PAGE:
As a little girl, my mom would take me up the mountain in search of Lady's Slippers. We would tromp around, and one time Mom found a whole area full of them. Unfortunately, I haven't found that spot again. I know three places where they always bloom and yearly, I check for them. This year, they were just beginning to bloom when we were at the cabin the last time.

Marcia Cole, a cabin owner in the Canyon, used to know Jean Cusac, the woman who owned our cabin in the late 30's and early 40's, before Marcia's dad bought our cabin for a few years. Marcia said Jean knew where every Lady's Slipper bloomed and that she had actually seen black ones. The only black ones I have ever seen are the ones that have bloomed and withered into a black skeleton. But I would love sometime to be at the cabin during Lady's Slipper season and go in search of the black one. Until then, I will enjoy this mysterious flower each spring, knowing that I have had a chance to see one of the more secretive plants in the area.

Saturday, June 26, 2010


I had BFFs long before there was such a thing as a BFF.

When I was in elementary school, I used to play with Kathy Gunter and Betsy Cocke. Kathy and I were born two days apart (I AM the younger one, by the way) in the same hospital, so we have always known each other. She lived about a block and half away from me, and Betsy lived just up the street. In junior high, Betsy and I walked to school together nearly every day. Sometimes Kathy would join us, but not always.

Once we got to high school, I was dying to meet this girl who lived across the street from my cousins. Her name was Anne Turbett, and I had heard she was hilarious. Luckily, we had biology at the same hour, so one day I bravely walked into her class and introduced myself. We just hit it off! Soon she introduced me to her friends, Susan Howard and Kathleen Rogers, and I introduced her to Kathy and Betsy, and it wasn't long before we began spending a lot of time together.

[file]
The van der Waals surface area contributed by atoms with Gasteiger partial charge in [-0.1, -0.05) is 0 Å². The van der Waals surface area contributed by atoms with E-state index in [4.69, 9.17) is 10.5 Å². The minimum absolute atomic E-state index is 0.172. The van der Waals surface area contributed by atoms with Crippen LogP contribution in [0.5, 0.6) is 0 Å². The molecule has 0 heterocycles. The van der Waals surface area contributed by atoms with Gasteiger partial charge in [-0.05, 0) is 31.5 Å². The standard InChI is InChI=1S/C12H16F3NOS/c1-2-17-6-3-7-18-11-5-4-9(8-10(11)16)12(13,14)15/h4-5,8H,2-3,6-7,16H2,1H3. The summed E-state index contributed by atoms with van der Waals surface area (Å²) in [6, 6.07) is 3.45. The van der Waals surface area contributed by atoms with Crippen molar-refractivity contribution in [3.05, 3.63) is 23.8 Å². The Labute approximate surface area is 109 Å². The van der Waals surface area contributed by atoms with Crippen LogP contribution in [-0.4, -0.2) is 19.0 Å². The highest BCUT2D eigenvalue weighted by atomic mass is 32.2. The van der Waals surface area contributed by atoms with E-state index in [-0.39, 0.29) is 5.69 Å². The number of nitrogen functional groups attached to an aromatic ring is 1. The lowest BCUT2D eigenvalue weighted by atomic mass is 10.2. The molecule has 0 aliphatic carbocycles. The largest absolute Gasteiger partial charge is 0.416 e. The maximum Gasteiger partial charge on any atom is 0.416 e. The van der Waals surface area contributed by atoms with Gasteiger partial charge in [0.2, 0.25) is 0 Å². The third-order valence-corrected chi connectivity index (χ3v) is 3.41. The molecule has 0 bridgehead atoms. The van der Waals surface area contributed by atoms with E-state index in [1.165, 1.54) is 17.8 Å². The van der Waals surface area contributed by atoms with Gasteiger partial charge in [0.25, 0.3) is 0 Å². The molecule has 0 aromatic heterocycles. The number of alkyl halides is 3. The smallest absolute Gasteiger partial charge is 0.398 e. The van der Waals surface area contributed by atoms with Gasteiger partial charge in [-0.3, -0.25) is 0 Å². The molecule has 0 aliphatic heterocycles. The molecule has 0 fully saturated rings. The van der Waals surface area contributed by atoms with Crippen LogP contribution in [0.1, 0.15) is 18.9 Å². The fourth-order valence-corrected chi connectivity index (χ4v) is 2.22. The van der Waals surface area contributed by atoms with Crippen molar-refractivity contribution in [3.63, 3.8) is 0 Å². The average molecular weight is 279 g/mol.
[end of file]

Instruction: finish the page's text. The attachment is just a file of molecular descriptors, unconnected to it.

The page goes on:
In high school, we would have Friday night parties . . . but they weren't like the parties most high schoolers have. We would set up ping pong tables and volleyball nets and play games. Or we would sit around and sing while Mike Schingle played the guitar. Or we would go to school events. We were the squarest kids one could ever meet, but we loved being together and we always had a good time.

Luckily, we have remained friends, and now that all of our children are grown, we get together frequently. We celebrated our 40th and 50th birthdays together, and for the last several years we have managed to meet for a quick girls' weekend. We have been to San Diego, Chicago, Santa Fe and Taos, and Oklahoma City . . . we are hoping for Alaska next!

We are so lucky to have been able to share our lives for so many years . . . and for many more to come! Thanks, ladies, for being my BFF!!

34 Years and Counting

Thirty-four years ago today Don and I got married. It is amazing how fast the time has gone.